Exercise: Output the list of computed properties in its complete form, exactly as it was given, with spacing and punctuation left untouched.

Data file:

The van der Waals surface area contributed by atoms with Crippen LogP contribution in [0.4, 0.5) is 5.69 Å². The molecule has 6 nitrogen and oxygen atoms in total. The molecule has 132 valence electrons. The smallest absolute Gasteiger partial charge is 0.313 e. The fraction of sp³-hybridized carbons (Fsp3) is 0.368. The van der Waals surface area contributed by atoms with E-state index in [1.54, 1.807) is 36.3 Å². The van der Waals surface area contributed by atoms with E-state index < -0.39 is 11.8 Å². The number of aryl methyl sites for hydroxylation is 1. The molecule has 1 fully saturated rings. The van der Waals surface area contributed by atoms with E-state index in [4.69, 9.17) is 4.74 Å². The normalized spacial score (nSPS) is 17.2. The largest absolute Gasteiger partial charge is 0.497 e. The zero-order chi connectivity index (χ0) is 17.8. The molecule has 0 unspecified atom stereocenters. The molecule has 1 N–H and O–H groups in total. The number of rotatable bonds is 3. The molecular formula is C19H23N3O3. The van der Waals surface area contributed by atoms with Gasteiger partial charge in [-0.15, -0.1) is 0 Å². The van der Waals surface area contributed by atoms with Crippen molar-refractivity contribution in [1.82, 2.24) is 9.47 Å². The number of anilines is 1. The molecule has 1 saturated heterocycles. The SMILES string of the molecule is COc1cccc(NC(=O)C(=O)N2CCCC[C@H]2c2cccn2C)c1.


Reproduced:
The van der Waals surface area contributed by atoms with Crippen LogP contribution in [0.4, 0.5) is 5.69 Å². The molecule has 6 nitrogen and oxygen atoms in total. The molecule has 132 valence electrons. The smallest absolute Gasteiger partial charge is 0.313 e. The fraction of sp³-hybridized carbons (Fsp3) is 0.368. The van der Waals surface area contributed by atoms with E-state index in [1.54, 1.807) is 36.3 Å². The van der Waals surface area contributed by atoms with E-state index < -0.39 is 11.8 Å². The number of aryl methyl sites for hydroxylation is 1. The molecule has 1 fully saturated rings. The van der Waals surface area contributed by atoms with E-state index in [4.69, 9.17) is 4.74 Å². The normalized spacial score (nSPS) is 17.2. The largest absolute Gasteiger partial charge is 0.497 e. The zero-order chi connectivity index (χ0) is 17.8. The molecule has 0 unspecified atom stereocenters. The molecule has 1 N–H and O–H groups in total. The number of rotatable bonds is 3. The molecular formula is C19H23N3O3. The van der Waals surface area contributed by atoms with Gasteiger partial charge in [-0.15, -0.1) is 0 Å². The van der Waals surface area contributed by atoms with Crippen molar-refractivity contribution in [1.82, 2.24) is 9.47 Å². The number of anilines is 1. The molecule has 1 saturated heterocycles. The SMILES string of the molecule is COc1cccc(NC(=O)C(=O)N2CCCC[C@H]2c2cccn2C)c1.